CHARLOTTESVILLE, Va., February 28, 2022; —
On April 13, the University of Virginia and the Thomas Jefferson Foundation at Monticello will present their highest honors, the 2023 Thomas Jefferson Foundation Medals, to a trio of national and international luminaries in the areas of Architecture, Citizen Leadership and Law. This year’s awardees are:
Andrew Freear is the Wiatt Professor and director of Auburn University Rural Studio. Freear lives in rural Hale County, Alabama, where for nearly two decades he has directed a program that questions the conventional education of architects, through which his students have designed and built more than 200 community buildings, homes, and parks in their under-resourced community.
Jason Rezaian is an award-winning writer and journalist for The Washington Post. A first generation American of Iranian origin, Rezaian became The Post’s Tehran bureau chief in 2012. In 2014, he was arrested on unsubstantiated charges of espionage. Freed after 544 days of imprisonment, Rezaian has since used his platform to fight for the freedom and the liberty of others, championing the stories of other journalists imprisoned for doing their jobs and fellow Americans held hostage abroad solely because of their citizenship. His reporting continues to elevate the stories both of Iranians and those around the globe.
- Menaka Guruswamy and Arundhati Katju won a landmark case before India’s Supreme Court that struck down a 157-year-old law that made gay sex illegal. The pair, who have become heroes of the LGBTQ community in their country, are currently spearheading a marriage equality case to be heard by the Supreme Court of India this spring.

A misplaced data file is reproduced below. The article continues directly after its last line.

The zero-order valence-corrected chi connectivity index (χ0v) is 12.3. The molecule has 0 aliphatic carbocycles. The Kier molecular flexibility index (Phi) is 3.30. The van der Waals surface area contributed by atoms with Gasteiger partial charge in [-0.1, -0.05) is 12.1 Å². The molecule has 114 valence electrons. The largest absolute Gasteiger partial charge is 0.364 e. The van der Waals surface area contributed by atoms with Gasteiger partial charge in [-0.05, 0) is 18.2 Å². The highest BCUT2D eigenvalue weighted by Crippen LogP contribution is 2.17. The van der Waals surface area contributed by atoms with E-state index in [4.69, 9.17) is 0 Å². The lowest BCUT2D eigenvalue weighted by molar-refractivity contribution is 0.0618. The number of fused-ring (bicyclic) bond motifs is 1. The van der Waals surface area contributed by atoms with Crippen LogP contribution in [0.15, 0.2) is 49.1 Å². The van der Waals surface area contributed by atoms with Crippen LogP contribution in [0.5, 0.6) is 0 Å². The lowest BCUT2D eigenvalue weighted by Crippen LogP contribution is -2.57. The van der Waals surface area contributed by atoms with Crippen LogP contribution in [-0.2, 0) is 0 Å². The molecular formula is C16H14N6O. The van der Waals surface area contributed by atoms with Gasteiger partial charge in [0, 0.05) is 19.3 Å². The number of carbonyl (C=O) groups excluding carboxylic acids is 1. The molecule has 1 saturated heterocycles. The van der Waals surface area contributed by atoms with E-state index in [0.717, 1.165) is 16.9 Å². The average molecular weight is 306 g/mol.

The Thomas Jefferson Foundation Medals recognize the exemplary contributions of recipients to the endeavors in which Jefferson – the author of the Declaration of Independence, the third U.S. president and the founder of the University of Virginia – excelled and held in high regard.
“The Thomas Jefferson Foundation Medals are a highlight of Founder’s Day, and this year’s recipients reflect the spirit and service mission of our founder,” UVA President Jim Ryan said.
“From an architect whose innovations better serve our communities, to a writer and journalist whose courage has inspired us all, to practitioners of the law who advocate for freedom and justice in the world’s largest democracy, these deserving winners have furthered human progress and exemplify the ideals of this University.”
The awards are presented annually in observance of Jefferson’s birthday, April 13 – known locally as Founder’s Day – by the president of the University and the president of the Thomas Jefferson Foundation, the independent, nonprofit organization that owns and operates Jefferson’s home, Monticello. This year’s celebrations mark the 280th anniversary of Jefferson’s birth.
“Thomas Jefferson wrote in 1803 that ‘some … are born for the public. Nature by fitting them for the service of the human race on a broad scale, has stamped them with the evidences of her destination and their duty,’” said Leslie Greene Bowman, president of the Thomas Jefferson Foundation. “This year’s medalists may hail from different parts of the globe and work toward different objectives, yet they share this common sense of duty and devotion to principled leadership. We are honored to recognize their significant accomplishments.”